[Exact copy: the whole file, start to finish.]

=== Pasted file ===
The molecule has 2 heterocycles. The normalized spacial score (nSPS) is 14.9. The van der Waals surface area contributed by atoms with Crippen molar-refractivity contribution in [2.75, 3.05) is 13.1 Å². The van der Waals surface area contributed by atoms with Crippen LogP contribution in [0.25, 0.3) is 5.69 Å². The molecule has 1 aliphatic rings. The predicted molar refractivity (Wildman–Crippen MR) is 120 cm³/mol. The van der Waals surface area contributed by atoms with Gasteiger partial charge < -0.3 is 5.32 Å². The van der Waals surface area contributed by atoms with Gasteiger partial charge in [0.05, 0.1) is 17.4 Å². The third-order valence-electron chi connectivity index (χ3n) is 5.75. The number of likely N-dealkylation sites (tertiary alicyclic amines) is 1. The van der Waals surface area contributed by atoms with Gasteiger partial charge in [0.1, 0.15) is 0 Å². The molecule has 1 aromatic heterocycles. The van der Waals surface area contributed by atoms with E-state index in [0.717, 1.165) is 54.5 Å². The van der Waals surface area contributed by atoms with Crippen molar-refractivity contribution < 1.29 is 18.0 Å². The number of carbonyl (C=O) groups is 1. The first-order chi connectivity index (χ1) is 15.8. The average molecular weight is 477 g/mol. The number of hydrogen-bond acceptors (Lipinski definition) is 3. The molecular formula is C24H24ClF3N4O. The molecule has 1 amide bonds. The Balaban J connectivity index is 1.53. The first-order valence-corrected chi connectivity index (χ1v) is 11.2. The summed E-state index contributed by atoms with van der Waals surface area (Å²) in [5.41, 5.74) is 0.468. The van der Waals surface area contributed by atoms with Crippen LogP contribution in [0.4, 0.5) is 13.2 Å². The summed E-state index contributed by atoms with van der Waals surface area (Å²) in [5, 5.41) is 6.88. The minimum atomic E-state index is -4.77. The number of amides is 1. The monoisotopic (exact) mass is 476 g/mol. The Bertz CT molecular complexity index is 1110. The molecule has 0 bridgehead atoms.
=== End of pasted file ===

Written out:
The molecule has 2 heterocycles. The normalized spacial score (nSPS) is 14.9. The van der Waals surface area contributed by atoms with Crippen molar-refractivity contribution in [2.75, 3.05) is 13.1 Å². The van der Waals surface area contributed by atoms with Crippen LogP contribution in [0.25, 0.3) is 5.69 Å². The molecule has 1 aliphatic rings. The predicted molar refractivity (Wildman–Crippen MR) is 120 cm³/mol. The van der Waals surface area contributed by atoms with Gasteiger partial charge < -0.3 is 5.32 Å². The van der Waals surface area contributed by atoms with Gasteiger partial charge in [0.05, 0.1) is 17.4 Å². The third-order valence-electron chi connectivity index (χ3n) is 5.75. The number of likely N-dealkylation sites (tertiary alicyclic amines) is 1. The van der Waals surface area contributed by atoms with Gasteiger partial charge in [0.1, 0.15) is 0 Å². The molecule has 1 aromatic heterocycles. The van der Waals surface area contributed by atoms with E-state index in [0.717, 1.165) is 54.5 Å². The van der Waals surface area contributed by atoms with Crippen molar-refractivity contribution < 1.29 is 18.0 Å². The number of carbonyl (C=O) groups is 1. The first-order chi connectivity index (χ1) is 15.8. The average molecular weight is 477 g/mol. The number of hydrogen-bond acceptors (Lipinski definition) is 3. The molecular formula is C24H24ClF3N4O. The molecule has 1 amide bonds. The Balaban J connectivity index is 1.53. The first-order valence-corrected chi connectivity index (χ1v) is 11.2. The summed E-state index contributed by atoms with van der Waals surface area (Å²) in [5.41, 5.74) is 0.468. The van der Waals surface area contributed by atoms with Crippen LogP contribution in [0.4, 0.5) is 13.2 Å². The summed E-state index contributed by atoms with van der Waals surface area (Å²) in [5, 5.41) is 6.88. The minimum atomic E-state index is -4.77. The number of amides is 1. The monoisotopic (exact) mass is 476 g/mol. The Bertz CT molecular complexity index is 1110. The molecule has 0 bridgehead atoms.